That last 10% takes up exponentially more time than the rest!
Problem with that statement is you could be making a prediction. At each increment of the percent finished there could be twice as much time spent making it to the next increment. Which of course would make it exponential.
But we all know you were just trolling... :P
unlike me of course, who would never do such a thing.
what annoys me more is "Bob has exponentially more tacos than at any other time in history"
There's also a generally annoying tendency for people to use "exponential" and "power law" interchangeably  they don't actually care whether the curve is x**3 or 3**x, they just mean that it grows real fast. If you put a high enough slope on it, I bet you could get people excited about linear growth.
 From: gaal 20050220 09:20 pm (UTC)
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In related moose, the unqualified expression an order of magnitude is likewise meaningless. Like, where's the base? (Belong to us, no doubt.)
"This problem is harder by an order of magnitude".
unqualified, an "order of magnitude" refers to a power of 10
IE the problem is now 10x harder than it was
 From: gaal 20050221 12:41 pm (UTC)
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Except that for mathematicians, e may be a more natural base; and for compsci folks, 2 perhaps. This depends too much on convention and context; my experience has been that when e.g., a politician uses it, it means "more or less by some factor I won't bother to make explicit".
 From: dakus 20050220 09:54 pm (UTC)
taco science  (Link)

The xaxis is in the amount of the taco sauce applied??
i guess it all really depends on your fitting parameters... i mean, you know how many points you need to fit a line, right? One, that way you can pick the slope.
(Man... i've been waiting years to use that pearl of geek humor)
 From: avva 20050220 10:37 pm (UTC)
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The real problem is that "exponentially" is virtually never used correctly. Say you have a bunch of data points on which your function seems to grow exponentially. As long as it's finite amount of data, it could always be a polynomial with a really large degree and very small factors at high degrees. Whatever it is, you can retrofit a polynomial to have that finite set of values.
When we say 'exponential' for finite amount of data, we really mean 'it looks like exponential growth'; but it also looks like an (appropriately retrofitted) polynomial function, too, so why are we so sure to declare it exponential growth and not polynomial? Because deep down we're convinced that there's an underlying reason which causes the exponential growth, which makes it "natural" in this case, whereas really weird polynomials with unusual degrees and factors are not "natural" and there's no reason to suppose that our data points could be caused by anything governed by such an unusual formula. But "natural" and "unusual" are not strict mathematical notions, so we have a methodological problem on our hands here, that we usually are happy to shirk and ignore.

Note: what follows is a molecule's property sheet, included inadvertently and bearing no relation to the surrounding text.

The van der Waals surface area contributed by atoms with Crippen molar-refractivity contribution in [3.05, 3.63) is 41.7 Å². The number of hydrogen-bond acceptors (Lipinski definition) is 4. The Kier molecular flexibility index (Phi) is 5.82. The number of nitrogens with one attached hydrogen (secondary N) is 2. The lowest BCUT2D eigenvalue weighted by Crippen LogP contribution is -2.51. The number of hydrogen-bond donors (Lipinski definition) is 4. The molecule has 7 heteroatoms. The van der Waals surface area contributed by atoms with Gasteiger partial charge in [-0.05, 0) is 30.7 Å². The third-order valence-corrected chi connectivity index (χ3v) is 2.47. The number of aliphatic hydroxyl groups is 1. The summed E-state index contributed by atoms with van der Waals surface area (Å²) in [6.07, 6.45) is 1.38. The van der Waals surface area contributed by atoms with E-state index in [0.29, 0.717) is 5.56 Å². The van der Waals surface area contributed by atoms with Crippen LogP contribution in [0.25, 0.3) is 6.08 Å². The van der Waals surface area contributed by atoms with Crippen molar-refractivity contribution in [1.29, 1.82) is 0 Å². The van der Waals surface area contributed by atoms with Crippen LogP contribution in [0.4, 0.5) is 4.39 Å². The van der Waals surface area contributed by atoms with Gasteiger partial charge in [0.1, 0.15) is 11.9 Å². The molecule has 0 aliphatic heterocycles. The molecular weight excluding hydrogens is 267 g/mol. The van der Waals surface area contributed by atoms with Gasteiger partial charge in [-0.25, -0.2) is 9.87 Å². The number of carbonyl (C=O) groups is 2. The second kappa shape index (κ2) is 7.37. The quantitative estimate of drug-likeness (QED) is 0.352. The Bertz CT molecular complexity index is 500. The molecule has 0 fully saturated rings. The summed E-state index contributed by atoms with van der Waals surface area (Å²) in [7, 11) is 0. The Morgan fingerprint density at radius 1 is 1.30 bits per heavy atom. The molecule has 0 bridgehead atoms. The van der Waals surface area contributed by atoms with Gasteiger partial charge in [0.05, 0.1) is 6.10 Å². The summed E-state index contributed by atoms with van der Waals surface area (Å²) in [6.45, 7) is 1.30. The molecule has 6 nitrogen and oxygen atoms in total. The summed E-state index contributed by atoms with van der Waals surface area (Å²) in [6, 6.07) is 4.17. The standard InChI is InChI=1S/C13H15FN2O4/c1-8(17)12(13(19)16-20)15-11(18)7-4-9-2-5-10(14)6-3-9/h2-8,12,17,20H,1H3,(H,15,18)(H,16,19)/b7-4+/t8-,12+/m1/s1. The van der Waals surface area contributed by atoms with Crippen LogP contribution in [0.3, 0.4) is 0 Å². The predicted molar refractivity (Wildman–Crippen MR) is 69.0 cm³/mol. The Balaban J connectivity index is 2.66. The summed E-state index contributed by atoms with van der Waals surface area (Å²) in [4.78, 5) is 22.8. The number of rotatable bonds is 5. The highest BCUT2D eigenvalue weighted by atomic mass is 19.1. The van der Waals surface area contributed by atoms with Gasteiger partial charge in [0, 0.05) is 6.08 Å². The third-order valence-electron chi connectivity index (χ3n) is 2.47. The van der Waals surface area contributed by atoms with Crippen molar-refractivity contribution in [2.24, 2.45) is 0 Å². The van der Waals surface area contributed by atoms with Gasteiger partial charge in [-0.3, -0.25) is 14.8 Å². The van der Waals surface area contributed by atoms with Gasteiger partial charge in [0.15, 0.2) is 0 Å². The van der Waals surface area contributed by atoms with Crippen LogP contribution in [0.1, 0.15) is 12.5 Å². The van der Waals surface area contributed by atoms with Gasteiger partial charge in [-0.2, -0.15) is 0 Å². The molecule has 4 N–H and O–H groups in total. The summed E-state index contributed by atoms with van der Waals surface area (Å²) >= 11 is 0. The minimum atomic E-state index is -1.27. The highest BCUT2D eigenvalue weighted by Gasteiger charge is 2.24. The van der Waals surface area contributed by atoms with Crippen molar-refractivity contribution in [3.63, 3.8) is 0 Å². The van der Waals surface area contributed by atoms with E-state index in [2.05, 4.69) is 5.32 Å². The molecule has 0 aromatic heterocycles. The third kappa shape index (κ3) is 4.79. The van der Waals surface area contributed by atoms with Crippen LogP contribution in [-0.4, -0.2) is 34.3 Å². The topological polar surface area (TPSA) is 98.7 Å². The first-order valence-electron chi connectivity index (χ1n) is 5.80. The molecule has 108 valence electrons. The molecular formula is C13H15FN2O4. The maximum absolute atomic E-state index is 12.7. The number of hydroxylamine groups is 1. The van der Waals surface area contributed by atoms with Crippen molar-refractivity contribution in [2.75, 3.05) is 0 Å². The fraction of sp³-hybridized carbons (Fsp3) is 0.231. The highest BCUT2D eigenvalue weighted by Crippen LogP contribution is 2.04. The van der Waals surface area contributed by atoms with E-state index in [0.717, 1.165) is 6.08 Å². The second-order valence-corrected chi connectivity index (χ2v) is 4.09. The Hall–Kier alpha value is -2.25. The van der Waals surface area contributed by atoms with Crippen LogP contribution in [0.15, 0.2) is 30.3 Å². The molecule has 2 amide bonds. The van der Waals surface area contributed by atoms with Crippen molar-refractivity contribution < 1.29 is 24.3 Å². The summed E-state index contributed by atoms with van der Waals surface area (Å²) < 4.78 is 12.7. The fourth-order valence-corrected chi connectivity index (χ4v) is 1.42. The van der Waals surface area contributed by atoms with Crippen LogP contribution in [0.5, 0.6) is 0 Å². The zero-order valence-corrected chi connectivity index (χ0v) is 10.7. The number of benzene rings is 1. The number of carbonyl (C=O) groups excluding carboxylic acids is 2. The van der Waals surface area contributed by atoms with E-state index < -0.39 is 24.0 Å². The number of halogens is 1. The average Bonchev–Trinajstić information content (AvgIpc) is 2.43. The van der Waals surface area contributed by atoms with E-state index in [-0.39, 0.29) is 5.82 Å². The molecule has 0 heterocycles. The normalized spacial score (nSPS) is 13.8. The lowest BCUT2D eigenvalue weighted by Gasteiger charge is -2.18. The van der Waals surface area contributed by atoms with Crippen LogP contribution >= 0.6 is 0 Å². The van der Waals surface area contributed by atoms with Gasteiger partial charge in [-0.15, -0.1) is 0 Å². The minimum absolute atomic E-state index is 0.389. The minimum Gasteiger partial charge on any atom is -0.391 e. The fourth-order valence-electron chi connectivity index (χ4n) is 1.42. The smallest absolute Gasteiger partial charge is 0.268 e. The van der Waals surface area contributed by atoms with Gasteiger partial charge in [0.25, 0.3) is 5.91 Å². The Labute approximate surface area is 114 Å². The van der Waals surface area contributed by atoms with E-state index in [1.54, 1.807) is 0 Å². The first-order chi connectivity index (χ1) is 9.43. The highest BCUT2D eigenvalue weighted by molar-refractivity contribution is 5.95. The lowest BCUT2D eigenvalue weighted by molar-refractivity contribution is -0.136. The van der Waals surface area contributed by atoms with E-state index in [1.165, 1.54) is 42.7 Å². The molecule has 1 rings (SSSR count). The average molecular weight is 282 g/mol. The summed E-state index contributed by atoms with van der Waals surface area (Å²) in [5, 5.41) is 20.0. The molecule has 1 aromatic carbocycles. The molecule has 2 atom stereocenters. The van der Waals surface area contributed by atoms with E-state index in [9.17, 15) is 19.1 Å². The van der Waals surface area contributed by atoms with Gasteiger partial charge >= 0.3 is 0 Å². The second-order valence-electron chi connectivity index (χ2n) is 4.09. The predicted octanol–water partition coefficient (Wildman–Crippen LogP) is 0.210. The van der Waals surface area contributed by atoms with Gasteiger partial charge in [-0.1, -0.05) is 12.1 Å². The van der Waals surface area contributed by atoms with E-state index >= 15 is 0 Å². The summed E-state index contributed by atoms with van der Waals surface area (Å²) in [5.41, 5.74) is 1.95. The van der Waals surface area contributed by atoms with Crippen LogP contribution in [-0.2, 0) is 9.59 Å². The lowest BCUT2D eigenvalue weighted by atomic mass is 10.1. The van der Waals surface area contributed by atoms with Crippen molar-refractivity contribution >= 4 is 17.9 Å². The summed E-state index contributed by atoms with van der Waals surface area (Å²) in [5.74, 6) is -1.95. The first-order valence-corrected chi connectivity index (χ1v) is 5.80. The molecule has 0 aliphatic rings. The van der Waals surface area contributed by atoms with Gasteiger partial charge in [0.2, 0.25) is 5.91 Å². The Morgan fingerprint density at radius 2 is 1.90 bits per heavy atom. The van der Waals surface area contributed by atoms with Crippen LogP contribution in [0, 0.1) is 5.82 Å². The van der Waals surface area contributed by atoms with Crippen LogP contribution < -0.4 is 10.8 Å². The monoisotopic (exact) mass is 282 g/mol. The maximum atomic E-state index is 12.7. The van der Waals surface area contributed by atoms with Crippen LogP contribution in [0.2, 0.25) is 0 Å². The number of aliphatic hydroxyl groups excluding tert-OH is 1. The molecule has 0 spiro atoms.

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 From: avva 20050221 08:17 am (UTC)
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That's kind of silly. If we have 10 data points, we can fit a ninth order polynomial through it, or we can fit an expontential through it, or we can fit an arbitrary number of 10thorder or 11thorder or 12thorder etc. polynomials through it as well. If there's no good reason to choose the exponential there's no good reason to prefer the 9thorder polynomial over the higherorder ones.
Right.
If you're fitting curves to data, you're not doing mathematics, you're doing some kind of analysis, e.g. science, and you apply whatever rules apply in that domain. The scientific method covers this handily; produce the simplest possible model (hence "the most natural"),
Can you define "the simplest possible model"?
Look, of course I'm not saying let's stop doing science, wash our hands of the whole deal and go home. My point is that it's not commonly understood or realised that "this is exponential growth" is *not* a purely mathematical statement, that it relies heavily on assumptions brought from the specific domain the data was collected for. You may think it obvious, but many people don't realize that; they think that just because the data points themselves are purely mathematical, you only have numbers, the fitting of the "natural" growth function to them is purely mathematical as well.
My second point is that the notion of "the most natural", or "simplest", is not only domainspecific but problemspecific, and is poorly understood (which doesn't mean it shouldn't be used as part of the scientific method). By problemspecific I mean that it will seem much more "natural" to you to suppose that the growth of given data points is exponential if you can imagine an underlying explanation, a model that could produce exponential growth of your specific data, be it in physics or demographics or whatever else.
exponential means "having an exponent" no?
sure, calling a growth pattern "exponential looking" with only 2 datapoints is useless, but with numbers of tacos whats wrong?
bob has 4 tacos? mary has 16?
mary does in fact have exponentially more tacos than bob hahah
 From: avva 20050221 07:57 am (UTC)
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That's meaningless; if Bob has 4 tacos and Mary 5, Mary still has 'exponentially more' tacos in that sense.
maybe you misunderstood me for mary to have "exponentially more" tacos than bob, she would have to have at least 4^2 tacos
 From: nick 20050221 12:11 am (UTC)
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ya... well... how about I exponentially kick your ass! What do you think about that biatch?